Of course, your local thrift store is a fantastic source for all kinds of other things, from clothes and cookware to books and electronics. The inventory is unpredictable, of course, so it’s a good idea to stop in on a regular basis. Making friends with some of the employees also helps, because one might be willing to put aside something that he or she thinks you’ll like.

I’ve found all sorts of great clothes, including jeans and tee shirts. I’ve come home with a keyboard for Mom’s computer as well as some shirts that I knew she’d like. I’ve found books and CDs, too, for just a few bucks each (if that much).

There’s also some survival-related stuff at thrift stores. I’ve seen all kinds of backpacks, for example, which make great bug-out or get-home bags. You sometimes find different types of cookstoves, such as Coleman models, for decent prices. Hurricane lamps, hand-powered kitchen gadgets, and rain gear are also on the shelves or in the bins.

So, if you’re worried about not being able to afford the gear that you need, make a list of what you’re trying to find and start haunting thrift stores. Garage sales are good, too, by the way.

Friday, November 13, 2009

Watson the Wonder Dog

I’m getting another stinking migraine, so please bear with me today, folks. School’s been stressing me right out, so I’ve been getting these skull bangers over the last couple of weeks. And I thought that the month before graduation was supposed to be a little easier than this. Hah!

Let’s talk about dog training today, mmkay? Mom just adopted a Rottweiler from a local drunk who was starving the poor puppy – seems that the dog growled at the drunk’s illegitimate offspring when it got too close to the food dish. Anyway…Mom’s happy because she got to save a dog from a piece of garbage, and the dog’s happy because he actually sees a food dish every day.

Anyway…the dog’s only about six months old, but that’s more than old enough for basic training. Mom’s been working with the little guy (who isn’t, by the way, so little) for a few hours every day (interspersed throughout the day, that is). He’s quickly learning his name (“Watson”), as well as commands like “come” and “sit.” Watson genuinely wants to please Mom, which is a big help because he wants to hear “Good boy! Oh, good boy, Watson. You sit so well.”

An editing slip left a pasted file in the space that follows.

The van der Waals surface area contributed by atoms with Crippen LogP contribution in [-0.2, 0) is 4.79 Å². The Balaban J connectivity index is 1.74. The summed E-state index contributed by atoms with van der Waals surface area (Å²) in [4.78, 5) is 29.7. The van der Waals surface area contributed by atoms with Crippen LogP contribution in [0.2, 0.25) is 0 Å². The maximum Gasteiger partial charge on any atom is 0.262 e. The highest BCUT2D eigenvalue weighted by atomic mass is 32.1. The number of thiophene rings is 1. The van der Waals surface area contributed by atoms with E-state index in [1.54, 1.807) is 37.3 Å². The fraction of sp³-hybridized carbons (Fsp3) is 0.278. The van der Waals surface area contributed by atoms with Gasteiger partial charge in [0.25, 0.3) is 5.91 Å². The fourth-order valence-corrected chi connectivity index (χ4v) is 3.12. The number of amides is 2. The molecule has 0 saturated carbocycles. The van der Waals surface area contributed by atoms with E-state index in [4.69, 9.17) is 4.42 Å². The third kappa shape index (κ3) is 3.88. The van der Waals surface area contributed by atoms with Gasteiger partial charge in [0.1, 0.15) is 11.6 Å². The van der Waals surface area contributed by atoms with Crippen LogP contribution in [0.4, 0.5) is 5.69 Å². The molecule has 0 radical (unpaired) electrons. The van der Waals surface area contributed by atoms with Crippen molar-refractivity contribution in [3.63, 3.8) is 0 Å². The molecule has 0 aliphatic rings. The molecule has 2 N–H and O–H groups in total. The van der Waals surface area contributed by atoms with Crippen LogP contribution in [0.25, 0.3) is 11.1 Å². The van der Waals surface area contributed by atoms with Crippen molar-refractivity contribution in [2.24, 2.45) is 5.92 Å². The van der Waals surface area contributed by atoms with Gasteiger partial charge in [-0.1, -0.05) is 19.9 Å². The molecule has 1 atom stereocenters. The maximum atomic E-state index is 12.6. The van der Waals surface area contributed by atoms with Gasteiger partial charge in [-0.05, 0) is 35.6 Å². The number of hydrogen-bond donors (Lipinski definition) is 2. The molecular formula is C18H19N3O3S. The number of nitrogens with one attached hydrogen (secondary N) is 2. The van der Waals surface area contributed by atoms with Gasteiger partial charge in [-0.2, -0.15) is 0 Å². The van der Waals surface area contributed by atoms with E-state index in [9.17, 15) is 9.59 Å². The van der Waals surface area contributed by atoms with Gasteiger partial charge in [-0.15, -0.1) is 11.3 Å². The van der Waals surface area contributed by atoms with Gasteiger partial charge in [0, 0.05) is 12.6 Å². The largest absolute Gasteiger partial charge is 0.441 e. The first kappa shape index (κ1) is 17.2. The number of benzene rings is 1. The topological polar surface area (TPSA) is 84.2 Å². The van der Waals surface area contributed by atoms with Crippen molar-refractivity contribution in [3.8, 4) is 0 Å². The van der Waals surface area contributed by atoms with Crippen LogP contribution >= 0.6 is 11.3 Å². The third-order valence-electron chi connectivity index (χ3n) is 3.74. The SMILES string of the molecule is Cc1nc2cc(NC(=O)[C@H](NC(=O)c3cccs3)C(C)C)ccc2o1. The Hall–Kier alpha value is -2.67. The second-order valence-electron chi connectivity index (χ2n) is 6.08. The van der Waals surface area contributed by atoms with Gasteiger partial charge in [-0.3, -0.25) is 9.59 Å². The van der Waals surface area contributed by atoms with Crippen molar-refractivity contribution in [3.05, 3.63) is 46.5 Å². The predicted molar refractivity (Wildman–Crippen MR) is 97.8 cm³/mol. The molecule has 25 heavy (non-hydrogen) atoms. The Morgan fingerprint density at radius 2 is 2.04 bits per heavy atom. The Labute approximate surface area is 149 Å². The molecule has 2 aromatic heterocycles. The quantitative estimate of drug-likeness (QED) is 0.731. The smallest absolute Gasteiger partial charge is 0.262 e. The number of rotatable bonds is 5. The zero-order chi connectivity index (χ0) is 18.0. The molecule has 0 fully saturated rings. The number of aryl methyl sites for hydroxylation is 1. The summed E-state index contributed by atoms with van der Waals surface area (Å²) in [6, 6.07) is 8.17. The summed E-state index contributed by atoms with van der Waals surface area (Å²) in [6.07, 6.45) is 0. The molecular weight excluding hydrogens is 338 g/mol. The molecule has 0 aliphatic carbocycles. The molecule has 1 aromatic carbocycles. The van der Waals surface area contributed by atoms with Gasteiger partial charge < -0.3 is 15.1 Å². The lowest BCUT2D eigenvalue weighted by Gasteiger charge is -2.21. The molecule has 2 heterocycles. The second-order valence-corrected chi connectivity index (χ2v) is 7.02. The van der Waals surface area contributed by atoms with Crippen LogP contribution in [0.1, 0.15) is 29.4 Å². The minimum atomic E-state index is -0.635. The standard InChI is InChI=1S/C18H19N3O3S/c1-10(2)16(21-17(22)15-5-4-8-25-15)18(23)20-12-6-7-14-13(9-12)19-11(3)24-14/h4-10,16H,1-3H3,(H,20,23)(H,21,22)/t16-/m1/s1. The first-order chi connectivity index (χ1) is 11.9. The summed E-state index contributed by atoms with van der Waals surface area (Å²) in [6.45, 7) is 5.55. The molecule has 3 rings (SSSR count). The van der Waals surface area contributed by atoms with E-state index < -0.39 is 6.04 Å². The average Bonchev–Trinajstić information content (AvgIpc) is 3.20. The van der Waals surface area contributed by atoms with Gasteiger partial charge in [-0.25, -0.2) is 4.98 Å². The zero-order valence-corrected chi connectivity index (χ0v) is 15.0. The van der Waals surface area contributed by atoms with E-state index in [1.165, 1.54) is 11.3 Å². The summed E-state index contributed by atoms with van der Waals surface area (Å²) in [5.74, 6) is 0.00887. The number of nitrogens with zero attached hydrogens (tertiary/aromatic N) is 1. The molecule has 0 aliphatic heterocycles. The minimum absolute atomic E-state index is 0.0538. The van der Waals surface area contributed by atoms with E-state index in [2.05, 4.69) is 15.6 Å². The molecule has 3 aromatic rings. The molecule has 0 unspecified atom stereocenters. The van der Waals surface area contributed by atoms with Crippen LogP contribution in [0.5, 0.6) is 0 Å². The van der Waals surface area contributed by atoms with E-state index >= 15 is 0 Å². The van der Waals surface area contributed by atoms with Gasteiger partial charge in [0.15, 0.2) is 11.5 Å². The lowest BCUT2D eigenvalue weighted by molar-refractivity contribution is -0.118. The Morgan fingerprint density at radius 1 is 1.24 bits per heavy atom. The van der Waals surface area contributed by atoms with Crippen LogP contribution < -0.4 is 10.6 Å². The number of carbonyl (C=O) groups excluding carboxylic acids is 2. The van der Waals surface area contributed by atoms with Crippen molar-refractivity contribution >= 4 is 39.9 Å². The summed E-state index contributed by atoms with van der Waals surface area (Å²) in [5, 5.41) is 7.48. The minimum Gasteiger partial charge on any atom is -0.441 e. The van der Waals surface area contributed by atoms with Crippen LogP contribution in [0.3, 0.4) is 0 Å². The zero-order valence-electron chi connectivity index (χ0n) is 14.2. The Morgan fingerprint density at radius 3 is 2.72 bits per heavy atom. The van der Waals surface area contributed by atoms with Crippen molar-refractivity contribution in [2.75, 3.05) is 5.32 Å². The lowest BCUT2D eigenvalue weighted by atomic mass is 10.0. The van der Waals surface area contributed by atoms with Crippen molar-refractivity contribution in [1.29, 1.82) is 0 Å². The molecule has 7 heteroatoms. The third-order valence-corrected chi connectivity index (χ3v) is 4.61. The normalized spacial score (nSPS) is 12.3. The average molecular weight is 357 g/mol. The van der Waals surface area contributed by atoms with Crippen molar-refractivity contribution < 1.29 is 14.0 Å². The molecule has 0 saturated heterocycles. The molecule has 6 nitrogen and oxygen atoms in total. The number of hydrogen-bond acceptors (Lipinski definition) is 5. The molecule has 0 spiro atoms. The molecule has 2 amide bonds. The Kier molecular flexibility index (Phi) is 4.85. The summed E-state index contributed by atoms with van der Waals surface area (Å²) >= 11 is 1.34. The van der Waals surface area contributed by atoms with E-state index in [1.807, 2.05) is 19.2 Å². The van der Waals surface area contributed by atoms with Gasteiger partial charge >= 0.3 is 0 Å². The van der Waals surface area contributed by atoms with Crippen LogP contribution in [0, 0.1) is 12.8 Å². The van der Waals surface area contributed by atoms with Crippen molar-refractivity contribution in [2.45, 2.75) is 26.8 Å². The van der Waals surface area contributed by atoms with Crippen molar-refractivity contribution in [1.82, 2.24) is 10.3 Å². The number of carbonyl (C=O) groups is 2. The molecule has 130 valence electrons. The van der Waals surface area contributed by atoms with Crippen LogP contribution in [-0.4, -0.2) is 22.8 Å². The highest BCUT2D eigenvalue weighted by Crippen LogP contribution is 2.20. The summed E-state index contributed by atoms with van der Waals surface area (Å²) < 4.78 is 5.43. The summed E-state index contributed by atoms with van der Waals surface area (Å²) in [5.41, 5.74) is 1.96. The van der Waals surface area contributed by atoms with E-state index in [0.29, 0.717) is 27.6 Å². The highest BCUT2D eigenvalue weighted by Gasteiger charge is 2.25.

If you keep in mind that your dog probably wants to make you happy, then basic obedience training is not usually too difficult. Your main challenge lies in communicating your desires to the dog so that he can associate your commands – verbal, visual, whatever – with the appropriate response.

Here’s how Mom trains her canine pals. More often than not, the training works well and takes only a few weeks to really kick in. Remember, though, that I’m talking only of basic, obedience training: none of us are experts at raising proper guard dogs or other, such things.

Teaching the dog his name
Just keep saying the dog’s name over and over when you speak to him. Use the name as punctuation, in fact, so that the dog hears it plenty of times. Soon enough, he’ll figure out that he’s “Watson,” or “Fido,” or whatever, and will start looking your way when you say it in the future.


“Hey, Watson. You’re a good boy, Watson – such a good Watson. Do you like your new food dish, Watson? Oh, yes, Watson likes the dish. Good boy, Watson.”

Yes, that’s annoying as crap, even to type out. But it works. Watson already turns around to look at us about twenty-five percent of the time when we say “Watson,” and he’s been here for only a few days…and we didn’t name him, officially, until last night.

Coming when called
If the dog receives some kind of reward every time he comes to you, he’s going to come when you call him. Watson gets petted sometimes and told that he’s a very good boy. Other times, he gets a piece of a doggy biscuit. When he finally decides to pick out a toy of his very own (so far, he isn’t into any of the ones that we’ve offered him), we’ll also use that: if you call the dog’s name while waving the toy around or making it squeak or whatever, the dog will usually respond.